Many owners comment that during the busy holiday season they must keep their dog confined because he or she is unruly. We hear stories of begging, food stealing, jumping up with muddy paws, barking, and other woes. These behaviors should not be acceptable in any holiday house. They are an indication not only of lack of training, but of poor socialization.
We cannot stress enough how important social skills are. If you recognize your best friend in any of the following scenarios, it's time to dust off old obedience skills or learn some new ones.
The upcoming holiday season, with its constant stream of guests, is the perfect excuse to make sure that your dog is in tip-top social condition.
Socializing a Pup
Although a good breeder will begin the socialization process in the whelping box, the pup is still learning important behavior patterns for the first few weeks at home. After about 12 weeks of age, it is imperative to make every effort to expand the pup's horizons and expose him to new people and new situations. Introduce him to all of your friends. Encourage your children to bring over peers so the pup learns to get along with youngsters (if you do not have children, invite neighborhood kids over to interact with the puppy). Take him with you to pet stores. Almost everyone loves a puppy and he will learn that interaction with the human race is nearly always pleasant. And start him with puppy obedience as soon as he's old enough.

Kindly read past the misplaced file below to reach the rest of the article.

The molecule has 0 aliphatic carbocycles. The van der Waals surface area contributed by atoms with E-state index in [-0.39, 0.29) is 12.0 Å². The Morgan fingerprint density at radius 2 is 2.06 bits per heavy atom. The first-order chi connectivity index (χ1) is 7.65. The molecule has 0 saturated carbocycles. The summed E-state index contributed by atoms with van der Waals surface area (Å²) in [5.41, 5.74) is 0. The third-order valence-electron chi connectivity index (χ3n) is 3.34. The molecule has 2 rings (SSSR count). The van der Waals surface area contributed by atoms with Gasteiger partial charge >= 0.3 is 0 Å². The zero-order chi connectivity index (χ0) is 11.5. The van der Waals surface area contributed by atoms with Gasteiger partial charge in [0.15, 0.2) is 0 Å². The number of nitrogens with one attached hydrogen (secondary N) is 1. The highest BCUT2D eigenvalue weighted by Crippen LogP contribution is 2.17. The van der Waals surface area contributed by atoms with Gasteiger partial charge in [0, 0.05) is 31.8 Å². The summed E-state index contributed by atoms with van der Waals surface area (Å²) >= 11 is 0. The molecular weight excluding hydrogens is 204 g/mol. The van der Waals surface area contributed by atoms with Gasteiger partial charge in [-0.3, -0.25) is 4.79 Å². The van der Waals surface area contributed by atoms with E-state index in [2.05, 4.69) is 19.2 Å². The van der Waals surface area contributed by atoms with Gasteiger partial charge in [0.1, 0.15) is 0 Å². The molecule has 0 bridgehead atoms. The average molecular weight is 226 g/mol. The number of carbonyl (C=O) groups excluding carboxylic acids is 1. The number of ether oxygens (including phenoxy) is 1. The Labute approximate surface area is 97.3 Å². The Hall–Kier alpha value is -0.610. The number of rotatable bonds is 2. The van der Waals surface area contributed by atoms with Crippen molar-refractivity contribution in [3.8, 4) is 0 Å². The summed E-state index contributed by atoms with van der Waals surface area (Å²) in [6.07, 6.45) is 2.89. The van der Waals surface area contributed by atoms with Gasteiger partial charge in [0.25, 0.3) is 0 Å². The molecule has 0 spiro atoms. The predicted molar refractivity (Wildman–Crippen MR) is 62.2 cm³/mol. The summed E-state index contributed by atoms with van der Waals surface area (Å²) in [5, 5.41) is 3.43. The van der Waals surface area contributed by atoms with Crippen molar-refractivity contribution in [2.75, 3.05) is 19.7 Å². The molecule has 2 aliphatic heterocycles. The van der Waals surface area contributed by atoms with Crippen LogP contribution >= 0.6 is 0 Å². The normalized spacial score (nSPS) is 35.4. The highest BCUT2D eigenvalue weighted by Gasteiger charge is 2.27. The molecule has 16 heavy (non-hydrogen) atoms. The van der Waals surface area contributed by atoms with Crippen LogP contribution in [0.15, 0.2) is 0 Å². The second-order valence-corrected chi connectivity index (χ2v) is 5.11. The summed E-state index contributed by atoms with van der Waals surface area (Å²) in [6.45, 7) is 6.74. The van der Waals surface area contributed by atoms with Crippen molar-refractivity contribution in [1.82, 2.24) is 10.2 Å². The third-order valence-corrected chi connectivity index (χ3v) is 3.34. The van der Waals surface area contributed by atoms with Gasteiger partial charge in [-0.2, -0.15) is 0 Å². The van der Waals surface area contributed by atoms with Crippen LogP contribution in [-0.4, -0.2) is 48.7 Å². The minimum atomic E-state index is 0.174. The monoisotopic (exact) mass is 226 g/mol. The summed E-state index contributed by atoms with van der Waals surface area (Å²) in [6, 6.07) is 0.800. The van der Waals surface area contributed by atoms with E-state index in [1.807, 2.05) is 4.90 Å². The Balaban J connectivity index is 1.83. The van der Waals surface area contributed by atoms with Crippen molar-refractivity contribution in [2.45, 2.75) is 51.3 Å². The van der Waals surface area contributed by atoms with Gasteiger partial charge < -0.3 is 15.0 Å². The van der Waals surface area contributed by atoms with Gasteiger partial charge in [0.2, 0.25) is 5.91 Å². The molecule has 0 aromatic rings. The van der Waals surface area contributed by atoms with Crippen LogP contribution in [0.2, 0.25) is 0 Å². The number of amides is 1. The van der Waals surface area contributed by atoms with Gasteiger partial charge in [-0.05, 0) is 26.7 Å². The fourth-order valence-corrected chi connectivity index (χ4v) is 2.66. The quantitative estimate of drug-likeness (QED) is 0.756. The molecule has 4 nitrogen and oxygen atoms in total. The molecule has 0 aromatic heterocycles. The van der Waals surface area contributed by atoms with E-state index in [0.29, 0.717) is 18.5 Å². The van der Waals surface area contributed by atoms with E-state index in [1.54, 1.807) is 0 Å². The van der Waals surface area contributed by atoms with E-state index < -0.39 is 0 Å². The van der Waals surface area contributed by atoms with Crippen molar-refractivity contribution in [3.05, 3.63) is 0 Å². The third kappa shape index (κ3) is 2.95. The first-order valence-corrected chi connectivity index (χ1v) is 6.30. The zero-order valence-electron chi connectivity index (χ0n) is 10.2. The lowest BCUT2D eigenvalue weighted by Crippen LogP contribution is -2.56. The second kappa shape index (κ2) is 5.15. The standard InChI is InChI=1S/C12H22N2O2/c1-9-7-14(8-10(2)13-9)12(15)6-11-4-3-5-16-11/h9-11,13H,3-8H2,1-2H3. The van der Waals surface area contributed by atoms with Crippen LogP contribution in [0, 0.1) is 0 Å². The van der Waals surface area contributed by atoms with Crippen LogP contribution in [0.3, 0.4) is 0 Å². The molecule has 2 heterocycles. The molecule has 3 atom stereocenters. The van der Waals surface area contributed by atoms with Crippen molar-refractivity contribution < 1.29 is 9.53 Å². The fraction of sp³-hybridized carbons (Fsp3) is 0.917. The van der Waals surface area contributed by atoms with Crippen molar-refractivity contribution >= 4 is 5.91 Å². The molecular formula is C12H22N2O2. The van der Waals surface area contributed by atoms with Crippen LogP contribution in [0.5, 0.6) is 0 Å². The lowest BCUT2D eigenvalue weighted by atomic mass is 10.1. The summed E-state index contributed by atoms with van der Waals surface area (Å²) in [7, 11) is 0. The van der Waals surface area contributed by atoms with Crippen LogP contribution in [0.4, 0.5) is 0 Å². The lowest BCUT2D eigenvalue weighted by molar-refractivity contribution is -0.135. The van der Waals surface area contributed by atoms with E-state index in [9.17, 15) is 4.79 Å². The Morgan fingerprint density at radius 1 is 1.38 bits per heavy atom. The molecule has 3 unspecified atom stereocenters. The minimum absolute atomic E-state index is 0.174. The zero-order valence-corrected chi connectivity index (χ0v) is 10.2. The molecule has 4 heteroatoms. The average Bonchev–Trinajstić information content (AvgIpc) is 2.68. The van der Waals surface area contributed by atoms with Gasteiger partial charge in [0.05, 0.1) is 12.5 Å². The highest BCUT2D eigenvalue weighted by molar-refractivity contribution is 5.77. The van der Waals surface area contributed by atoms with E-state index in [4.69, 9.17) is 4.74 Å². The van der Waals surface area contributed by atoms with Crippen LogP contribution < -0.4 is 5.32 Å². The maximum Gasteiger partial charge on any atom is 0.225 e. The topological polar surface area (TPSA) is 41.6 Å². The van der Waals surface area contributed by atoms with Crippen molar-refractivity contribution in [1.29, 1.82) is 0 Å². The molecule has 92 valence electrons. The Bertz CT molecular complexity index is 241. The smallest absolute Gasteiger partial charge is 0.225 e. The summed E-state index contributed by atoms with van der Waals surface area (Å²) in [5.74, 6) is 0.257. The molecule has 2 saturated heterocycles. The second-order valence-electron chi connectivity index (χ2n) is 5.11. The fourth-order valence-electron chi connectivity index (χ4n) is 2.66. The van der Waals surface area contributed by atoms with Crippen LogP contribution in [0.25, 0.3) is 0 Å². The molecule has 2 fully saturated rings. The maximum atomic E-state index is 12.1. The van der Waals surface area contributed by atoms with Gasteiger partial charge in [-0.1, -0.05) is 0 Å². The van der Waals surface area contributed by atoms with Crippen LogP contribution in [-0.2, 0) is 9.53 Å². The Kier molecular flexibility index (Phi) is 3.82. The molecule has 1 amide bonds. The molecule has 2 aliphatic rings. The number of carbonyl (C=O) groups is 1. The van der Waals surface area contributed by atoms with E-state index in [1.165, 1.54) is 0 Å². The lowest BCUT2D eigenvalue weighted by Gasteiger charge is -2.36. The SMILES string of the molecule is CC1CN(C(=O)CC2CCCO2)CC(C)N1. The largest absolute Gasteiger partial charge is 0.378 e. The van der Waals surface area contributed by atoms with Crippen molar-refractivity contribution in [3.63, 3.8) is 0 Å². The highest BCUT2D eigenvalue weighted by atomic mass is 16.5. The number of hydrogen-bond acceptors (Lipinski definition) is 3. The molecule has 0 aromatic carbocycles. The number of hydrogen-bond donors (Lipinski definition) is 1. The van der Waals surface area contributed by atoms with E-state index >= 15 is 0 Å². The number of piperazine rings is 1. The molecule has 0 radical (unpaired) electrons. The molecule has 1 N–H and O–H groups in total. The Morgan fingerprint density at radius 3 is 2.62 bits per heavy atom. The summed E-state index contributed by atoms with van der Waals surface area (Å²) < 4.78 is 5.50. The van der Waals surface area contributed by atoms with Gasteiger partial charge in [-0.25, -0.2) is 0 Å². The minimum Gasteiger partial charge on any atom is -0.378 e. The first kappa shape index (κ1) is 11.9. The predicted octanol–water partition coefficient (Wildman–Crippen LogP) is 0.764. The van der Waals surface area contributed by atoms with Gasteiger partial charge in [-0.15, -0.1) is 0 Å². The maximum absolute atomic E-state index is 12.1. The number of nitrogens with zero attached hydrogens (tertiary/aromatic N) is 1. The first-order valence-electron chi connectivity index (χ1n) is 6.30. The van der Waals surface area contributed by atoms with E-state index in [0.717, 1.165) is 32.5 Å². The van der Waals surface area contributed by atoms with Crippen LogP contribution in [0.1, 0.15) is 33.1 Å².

Socially-Challenged Adult Dogs
If you haven't gone before, this is the time to take your dog to a basic obedience class and take advantage of the instructor's wisdom. If you have been through obedience, brush up on those skills you've learned. A reliable "Sit," "Stay," or "Down" are invaluable if your dog gets overexcited.
A well-behaved dog is not only a joy to own; he is also a delight to have around when guests are about, a pleasure to walk, is less likely to experience dangerous situations, and is welcome wherever you and your family are welcomed.